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Lecture

Exercise 3.1-3.8.docx

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Department
Psychology
Course
PSYC 3480
Professor
Anneke Olthof
Semester
Fall

Description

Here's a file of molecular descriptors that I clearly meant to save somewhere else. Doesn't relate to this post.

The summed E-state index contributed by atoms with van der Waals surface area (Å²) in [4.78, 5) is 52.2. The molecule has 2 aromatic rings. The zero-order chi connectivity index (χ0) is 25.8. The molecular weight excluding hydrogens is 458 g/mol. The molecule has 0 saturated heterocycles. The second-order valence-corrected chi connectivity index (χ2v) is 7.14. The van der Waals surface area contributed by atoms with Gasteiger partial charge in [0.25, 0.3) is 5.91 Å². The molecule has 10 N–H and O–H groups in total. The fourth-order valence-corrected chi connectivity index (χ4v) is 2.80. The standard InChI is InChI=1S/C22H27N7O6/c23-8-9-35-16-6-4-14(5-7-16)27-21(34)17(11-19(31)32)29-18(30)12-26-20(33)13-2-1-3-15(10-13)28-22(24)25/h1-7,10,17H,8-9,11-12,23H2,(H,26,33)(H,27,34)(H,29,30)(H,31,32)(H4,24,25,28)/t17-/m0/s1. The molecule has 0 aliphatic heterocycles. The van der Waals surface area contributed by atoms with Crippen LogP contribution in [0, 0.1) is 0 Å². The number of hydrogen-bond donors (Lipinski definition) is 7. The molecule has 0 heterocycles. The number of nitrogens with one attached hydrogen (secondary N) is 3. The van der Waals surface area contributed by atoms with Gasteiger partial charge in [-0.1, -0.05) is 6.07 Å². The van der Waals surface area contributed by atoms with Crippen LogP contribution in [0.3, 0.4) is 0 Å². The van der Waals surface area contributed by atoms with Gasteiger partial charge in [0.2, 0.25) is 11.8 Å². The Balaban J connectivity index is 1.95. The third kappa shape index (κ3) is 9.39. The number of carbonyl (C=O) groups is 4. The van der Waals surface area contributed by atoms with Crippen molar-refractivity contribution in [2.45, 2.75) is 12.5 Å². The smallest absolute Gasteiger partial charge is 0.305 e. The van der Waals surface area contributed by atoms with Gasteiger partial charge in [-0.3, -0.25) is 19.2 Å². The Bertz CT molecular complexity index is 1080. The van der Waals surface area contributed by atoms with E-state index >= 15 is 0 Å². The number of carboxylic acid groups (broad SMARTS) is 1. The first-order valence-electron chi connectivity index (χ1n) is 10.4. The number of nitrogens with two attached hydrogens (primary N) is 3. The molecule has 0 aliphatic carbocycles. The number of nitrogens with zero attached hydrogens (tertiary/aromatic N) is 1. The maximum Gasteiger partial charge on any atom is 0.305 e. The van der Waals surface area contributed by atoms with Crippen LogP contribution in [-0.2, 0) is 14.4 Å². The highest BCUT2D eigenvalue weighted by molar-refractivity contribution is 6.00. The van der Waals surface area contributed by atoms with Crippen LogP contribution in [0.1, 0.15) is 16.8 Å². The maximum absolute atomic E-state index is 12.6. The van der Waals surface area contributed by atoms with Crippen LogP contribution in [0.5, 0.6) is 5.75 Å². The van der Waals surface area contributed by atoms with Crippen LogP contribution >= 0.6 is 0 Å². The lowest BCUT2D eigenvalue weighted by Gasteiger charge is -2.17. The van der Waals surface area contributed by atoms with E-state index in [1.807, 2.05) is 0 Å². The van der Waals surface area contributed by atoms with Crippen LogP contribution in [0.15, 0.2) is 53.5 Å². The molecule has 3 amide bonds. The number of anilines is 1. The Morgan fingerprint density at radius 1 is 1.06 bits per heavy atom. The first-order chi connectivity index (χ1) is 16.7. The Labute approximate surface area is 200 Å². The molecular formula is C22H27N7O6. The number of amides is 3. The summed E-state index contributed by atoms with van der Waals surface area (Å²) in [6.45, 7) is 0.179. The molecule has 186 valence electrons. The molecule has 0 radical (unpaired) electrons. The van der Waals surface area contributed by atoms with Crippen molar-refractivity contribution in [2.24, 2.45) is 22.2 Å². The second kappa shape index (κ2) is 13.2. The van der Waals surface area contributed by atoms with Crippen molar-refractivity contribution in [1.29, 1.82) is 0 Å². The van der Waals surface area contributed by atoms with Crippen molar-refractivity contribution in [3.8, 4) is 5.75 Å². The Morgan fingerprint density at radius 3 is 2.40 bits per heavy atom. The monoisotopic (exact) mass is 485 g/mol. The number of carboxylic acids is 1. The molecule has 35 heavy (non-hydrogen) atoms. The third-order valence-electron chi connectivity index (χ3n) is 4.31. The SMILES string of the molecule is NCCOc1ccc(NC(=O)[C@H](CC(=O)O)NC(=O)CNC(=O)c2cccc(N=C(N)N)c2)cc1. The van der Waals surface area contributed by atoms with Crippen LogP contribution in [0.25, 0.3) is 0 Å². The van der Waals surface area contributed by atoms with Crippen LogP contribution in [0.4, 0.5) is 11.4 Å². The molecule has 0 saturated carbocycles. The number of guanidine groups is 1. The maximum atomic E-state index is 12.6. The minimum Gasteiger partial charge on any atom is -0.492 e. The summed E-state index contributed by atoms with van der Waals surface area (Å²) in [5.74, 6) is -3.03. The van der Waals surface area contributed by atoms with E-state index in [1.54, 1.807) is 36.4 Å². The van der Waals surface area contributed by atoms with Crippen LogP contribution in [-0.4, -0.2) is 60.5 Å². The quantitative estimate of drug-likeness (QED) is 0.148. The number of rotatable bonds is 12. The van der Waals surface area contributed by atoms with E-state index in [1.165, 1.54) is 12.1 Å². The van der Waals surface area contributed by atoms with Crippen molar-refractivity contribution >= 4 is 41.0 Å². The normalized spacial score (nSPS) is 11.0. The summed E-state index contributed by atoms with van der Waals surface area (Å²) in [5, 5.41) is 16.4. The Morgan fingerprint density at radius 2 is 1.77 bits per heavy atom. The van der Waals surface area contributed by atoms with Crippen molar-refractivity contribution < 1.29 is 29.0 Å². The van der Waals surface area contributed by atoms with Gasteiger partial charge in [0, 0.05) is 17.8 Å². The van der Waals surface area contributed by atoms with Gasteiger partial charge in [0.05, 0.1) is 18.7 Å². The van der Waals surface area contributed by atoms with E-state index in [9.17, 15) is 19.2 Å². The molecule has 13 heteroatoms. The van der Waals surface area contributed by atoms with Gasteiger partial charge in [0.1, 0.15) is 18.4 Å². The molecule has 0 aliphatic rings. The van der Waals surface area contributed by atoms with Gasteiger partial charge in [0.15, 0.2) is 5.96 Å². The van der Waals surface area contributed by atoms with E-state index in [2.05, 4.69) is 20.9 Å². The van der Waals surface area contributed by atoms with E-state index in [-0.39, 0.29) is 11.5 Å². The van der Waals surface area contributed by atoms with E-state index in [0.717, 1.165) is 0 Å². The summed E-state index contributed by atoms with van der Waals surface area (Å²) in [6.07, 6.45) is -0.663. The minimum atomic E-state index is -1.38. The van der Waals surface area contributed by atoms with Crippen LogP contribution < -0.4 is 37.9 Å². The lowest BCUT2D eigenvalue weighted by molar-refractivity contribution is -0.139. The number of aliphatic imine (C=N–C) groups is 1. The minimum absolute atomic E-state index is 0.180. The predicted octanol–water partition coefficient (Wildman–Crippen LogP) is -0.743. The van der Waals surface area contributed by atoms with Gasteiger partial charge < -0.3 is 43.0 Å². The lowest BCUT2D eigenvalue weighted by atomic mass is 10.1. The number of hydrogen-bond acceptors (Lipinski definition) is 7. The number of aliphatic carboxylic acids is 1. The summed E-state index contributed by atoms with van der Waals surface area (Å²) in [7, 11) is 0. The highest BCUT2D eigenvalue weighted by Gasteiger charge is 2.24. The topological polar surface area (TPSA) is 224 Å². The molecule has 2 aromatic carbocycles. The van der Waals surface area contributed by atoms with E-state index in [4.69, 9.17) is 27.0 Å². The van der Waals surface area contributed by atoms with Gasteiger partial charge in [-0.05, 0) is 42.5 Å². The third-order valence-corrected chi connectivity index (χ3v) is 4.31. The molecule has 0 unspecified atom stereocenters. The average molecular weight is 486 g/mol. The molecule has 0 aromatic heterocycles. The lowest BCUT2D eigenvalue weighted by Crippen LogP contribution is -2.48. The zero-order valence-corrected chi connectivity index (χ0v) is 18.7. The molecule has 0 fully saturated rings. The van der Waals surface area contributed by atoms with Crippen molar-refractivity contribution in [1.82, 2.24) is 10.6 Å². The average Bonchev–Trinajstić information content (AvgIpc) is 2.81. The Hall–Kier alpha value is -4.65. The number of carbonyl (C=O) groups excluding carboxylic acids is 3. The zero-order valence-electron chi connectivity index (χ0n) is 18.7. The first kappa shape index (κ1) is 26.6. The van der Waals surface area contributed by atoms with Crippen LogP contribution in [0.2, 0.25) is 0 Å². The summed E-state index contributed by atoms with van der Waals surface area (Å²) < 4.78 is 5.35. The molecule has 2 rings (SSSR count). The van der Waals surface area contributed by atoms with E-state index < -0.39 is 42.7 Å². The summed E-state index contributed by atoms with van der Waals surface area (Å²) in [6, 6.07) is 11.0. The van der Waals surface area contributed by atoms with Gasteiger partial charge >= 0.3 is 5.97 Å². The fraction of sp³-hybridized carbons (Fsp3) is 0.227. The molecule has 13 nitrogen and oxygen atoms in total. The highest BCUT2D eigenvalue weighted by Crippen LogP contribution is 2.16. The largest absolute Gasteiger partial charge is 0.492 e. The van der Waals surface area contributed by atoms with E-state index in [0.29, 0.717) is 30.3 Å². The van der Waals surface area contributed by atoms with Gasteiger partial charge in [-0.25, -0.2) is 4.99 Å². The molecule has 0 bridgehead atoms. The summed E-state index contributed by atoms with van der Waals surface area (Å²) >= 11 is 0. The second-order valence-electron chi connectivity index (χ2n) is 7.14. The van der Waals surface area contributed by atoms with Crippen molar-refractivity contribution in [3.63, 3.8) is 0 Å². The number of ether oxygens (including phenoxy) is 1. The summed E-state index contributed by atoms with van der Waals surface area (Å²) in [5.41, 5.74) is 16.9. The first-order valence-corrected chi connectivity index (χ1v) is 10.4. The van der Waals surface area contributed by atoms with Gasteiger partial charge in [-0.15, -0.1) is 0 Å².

Week 3 - Exercise 3.1 to 3.8 3.1) A kicker on a football team misses his third field goal attempt in a row. Following the game he meets with his coach and tries to explain his poor performance. He concludes that he just cannot kick in this stadium. The coach may have his own explanations for his kicker’s poor performance. For example, he suggests that the kicker is more interested in partying rather than practicing, that he lacks sufficient commitment; he lacks mental toughness, etc. What causal ascriptions do the player and the coach make to arrive at their interpretations? Is the player likely to be prepared for his next game in this stadium or any other stadium? Attributions are made in very certain circumstances, for example when an unusual event grabs our attention; when events have personal consequences, for example explanations for success or failure; when people behave in unexpected and when others ask us for our explanations of events. The kicker is using external attribution factors to arrive at his interpretations of himself. External attribution factors are outside of the individual, for example, situational or environmental factors. These factors assign the cases of behaviour to situational demands and environmental restraints; for example, the basketball player cannot kick in this stadium. The coach, however, is using internal attribution factors. These factors refer to the causes of behaviour that are personal dispositions, traits, abilities, and feelings, for example, in the above question the coach suggests that the kicker is more interested in partying than practicing. Maybe the kicker’s head wasn’t totally in the game this time around, and next time, he may want to prove to the coach that he is focused on practicing and he can do better. According to the course manual, losing is devastating to some athletes and coaches and drives many of them to dedicate their lives towards future success or to quit and abandon their dreams 3.2) Assume that a coach from Canada was hired to coach the national basketball team of Japan. Do you think the way s/he perceives people would reflect his/her coaching in Japan? In what ways? In Japan, the internal bias associated with fundamental attributions error – when individuals underestimate the importance of situational influences, and overestimate the importance of internal factors in interpreting other people’s behaviour – is much less common than in Western societies. North American societies are much busier focusing on individuality, how one player does regardless of, or in comparison to other players, while Asian societies focus on a collective social orientation, which emphasize situational explanations for someone’s action, rather than dispositional explanations. If a coach from Canada were hired to coach the national basketball team of Japan, it would be interesting. The coach would try and incorporate many techniques that would normally work in North American culture, for example, putting two players against each other and wait for one to lose then blame him/her, while a Japanese coach would use the same technique of putting the two players against each other, but would come up with reasons as to why the technique didn’t work using both players, collectively rather than individually. 3.3) What are some of the positive an
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